Book Expo America 2015! I’m going, are you?

BEA-Book-Author-v2Nirvana comes to New York’s Javits Center for BookExpo America 2015 from Wednesday, May 27 – Friday, May 29, 2015. BEA offers three event-packed days, 600+ authors, hundreds of new titles, hundreds of exhibitors, four Author Stages, and access to the latest digital technologies at the Digital Discovery Zone (D2Z) brought to you by IDPF. Hop to it because the skinny is BEA’s traveling to Chicago next year.

BookExpo America is the leading book and author event for the North American publishing industry. It’s the best place to discover new titles and authors, network, and learn the latest trends during the BEA Content & Digital Conference. See you there, and see you in two weeks!

My Life in Text

Post-opThis is what happens when you spend life with your face either shoved in a book or a screen–you end up getting cataracts when at a (relatively) young age. It doesn’t help you’re born really near-sighted either, which, I’ve been told, is a contributing factor. In any event, yesterday I got the one in my left eye removed, and had a high-tech intraocular multi-focal lens implanted which will allow me to see at multiple distances. Right now, the day after, my eye is still dilated so the vision is still a bit off, not to mention stepping outside this morning was like–whoa! the sun!–but for the first time in my life I was able to see out of my left eye without correction. It was truly bizarre. As was the operation.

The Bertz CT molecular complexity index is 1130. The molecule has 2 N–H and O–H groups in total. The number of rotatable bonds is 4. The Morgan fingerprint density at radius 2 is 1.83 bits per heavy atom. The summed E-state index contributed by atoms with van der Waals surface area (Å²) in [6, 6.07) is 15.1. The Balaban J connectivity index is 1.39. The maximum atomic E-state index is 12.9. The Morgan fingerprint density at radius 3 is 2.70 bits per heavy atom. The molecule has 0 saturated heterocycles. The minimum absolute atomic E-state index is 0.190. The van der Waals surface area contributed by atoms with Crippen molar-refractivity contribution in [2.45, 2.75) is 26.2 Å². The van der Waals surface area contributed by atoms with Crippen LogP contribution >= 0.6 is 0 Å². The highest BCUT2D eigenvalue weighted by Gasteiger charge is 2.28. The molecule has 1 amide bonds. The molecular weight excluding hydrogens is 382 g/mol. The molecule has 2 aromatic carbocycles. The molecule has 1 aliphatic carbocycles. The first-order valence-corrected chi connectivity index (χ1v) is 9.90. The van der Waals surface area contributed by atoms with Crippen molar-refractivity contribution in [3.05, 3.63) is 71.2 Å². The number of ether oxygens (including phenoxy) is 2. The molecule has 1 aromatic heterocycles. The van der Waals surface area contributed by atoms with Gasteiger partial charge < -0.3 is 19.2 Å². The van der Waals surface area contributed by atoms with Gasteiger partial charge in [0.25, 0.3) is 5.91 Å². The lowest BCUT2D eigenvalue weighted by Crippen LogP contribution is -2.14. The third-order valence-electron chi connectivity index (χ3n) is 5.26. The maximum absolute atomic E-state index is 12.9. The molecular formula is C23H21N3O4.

Let me say right from the onset–the fact that I was to have my eye sliced open and had to be awake during the procedure left me nothing less than…may I speak bluntly? FREAKED THE FUCK OUT. Yes, it scared the crap out of me just to think of it. Not the pain–as I’ve had root canals where I’ve nearly fallen asleep in the chair. It was the fact I do not like anesthesia. I don’t like that feeling of being there but…not. Knock me out and I’m fine, but I don’t like that semi-conscious state where you can’t react. But this wasn’t like that at all. In fact, it was even kind of pleasant (for a medical procedure, let’s get real). Let me elaborate.

Above’s what I looked like two hours out of surgery. (The plastic shield is off and only has to be worn for a week at night.) My husband and I got there at 12:30 AM, and due to a glitch with an elderly patient (she was 95 and they couldn’t get her blood pressure down), I was stuck in the waiting room for two hours. But once they took me, it was really fast. I changed into a hospital gown then laid on a table where the nurse took my vitals and an EKG, then an anesthesiologist came in and inserted a stent in my hand and numbing drops in my eye. After they were through, I sat in a chair outside the operating room. Right before I went in the anesthesiologist asked me how I was doing. I said I was a bit nervous. He said he’d take care of that, then shot something with a needle into the stent. Within seconds all I felt was….really good. Not high, not loopy, just…good. He said it was called Versed, but to me it was just happy juice, as all it did was calm me and make me feel kind of nice. The surgery itself was truly bizarre. All I remember is a series of colored lights. In a way, it reminded me of pictures from the Hubble telescope, these brilliant multi-colored swirling shapes. TRIPPY!! Combine that with the happy-juice and it was quite an experience, and over before I knew it. NO PAIN AT ALL, and I walked out of the operating room awake and alert.  I go back today for and evaluation by the optometrist, but right now I’m writing this with only a contact in my right eye. The left is a little blurry, but then it’s still really dilated.